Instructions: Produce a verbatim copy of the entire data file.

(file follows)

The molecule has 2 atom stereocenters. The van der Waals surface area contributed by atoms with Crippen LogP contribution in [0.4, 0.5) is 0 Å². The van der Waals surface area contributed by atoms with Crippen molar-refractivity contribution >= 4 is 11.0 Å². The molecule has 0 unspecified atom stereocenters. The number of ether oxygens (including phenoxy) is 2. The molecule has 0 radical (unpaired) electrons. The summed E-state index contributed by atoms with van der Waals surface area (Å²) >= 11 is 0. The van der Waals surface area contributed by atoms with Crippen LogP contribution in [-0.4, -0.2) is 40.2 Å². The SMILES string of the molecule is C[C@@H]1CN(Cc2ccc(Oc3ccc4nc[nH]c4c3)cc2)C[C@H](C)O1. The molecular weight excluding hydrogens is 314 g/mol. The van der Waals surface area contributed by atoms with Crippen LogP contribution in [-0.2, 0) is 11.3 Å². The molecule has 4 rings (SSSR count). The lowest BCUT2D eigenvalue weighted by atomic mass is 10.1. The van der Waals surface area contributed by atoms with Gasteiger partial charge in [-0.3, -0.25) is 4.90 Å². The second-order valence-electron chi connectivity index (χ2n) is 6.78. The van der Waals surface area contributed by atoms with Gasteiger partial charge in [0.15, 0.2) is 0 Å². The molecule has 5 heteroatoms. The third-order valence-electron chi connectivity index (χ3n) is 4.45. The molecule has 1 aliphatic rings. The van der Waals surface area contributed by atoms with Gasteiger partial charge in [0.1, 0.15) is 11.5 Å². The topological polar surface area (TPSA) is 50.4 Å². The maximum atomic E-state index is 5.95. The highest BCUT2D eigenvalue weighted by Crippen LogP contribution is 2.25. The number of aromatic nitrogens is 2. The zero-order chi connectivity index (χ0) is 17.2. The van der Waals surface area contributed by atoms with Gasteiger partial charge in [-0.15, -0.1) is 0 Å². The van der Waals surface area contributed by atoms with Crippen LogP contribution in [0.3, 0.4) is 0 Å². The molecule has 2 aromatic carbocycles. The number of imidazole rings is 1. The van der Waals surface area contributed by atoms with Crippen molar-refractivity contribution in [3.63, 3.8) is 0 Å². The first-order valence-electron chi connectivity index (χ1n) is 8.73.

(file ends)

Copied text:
The molecule has 2 atom stereocenters. The van der Waals surface area contributed by atoms with Crippen LogP contribution in [0.4, 0.5) is 0 Å². The van der Waals surface area contributed by atoms with Crippen molar-refractivity contribution >= 4 is 11.0 Å². The molecule has 0 unspecified atom stereocenters. The number of ether oxygens (including phenoxy) is 2. The molecule has 0 radical (unpaired) electrons. The summed E-state index contributed by atoms with van der Waals surface area (Å²) >= 11 is 0. The van der Waals surface area contributed by atoms with Crippen LogP contribution in [-0.4, -0.2) is 40.2 Å². The SMILES string of the molecule is C[C@@H]1CN(Cc2ccc(Oc3ccc4nc[nH]c4c3)cc2)C[C@H](C)O1. The molecular weight excluding hydrogens is 314 g/mol. The van der Waals surface area contributed by atoms with Crippen LogP contribution in [-0.2, 0) is 11.3 Å². The molecule has 4 rings (SSSR count). The lowest BCUT2D eigenvalue weighted by atomic mass is 10.1. The van der Waals surface area contributed by atoms with Gasteiger partial charge in [-0.3, -0.25) is 4.90 Å². The second-order valence-electron chi connectivity index (χ2n) is 6.78. The van der Waals surface area contributed by atoms with Gasteiger partial charge in [0.15, 0.2) is 0 Å². The molecule has 5 heteroatoms. The third-order valence-electron chi connectivity index (χ3n) is 4.45. The molecule has 1 aliphatic rings. The van der Waals surface area contributed by atoms with Gasteiger partial charge in [0.1, 0.15) is 11.5 Å². The topological polar surface area (TPSA) is 50.4 Å². The maximum atomic E-state index is 5.95. The highest BCUT2D eigenvalue weighted by Crippen LogP contribution is 2.25. The number of aromatic nitrogens is 2. The zero-order chi connectivity index (χ0) is 17.2. The van der Waals surface area contributed by atoms with Gasteiger partial charge in [-0.15, -0.1) is 0 Å². The van der Waals surface area contributed by atoms with Crippen LogP contribution in [0.3, 0.4) is 0 Å². The molecule has 2 aromatic carbocycles. The number of imidazole rings is 1. The van der Waals surface area contributed by atoms with Crippen molar-refractivity contribution in [3.63, 3.8) is 0 Å². The first-order valence-electron chi connectivity index (χ1n) is 8.73.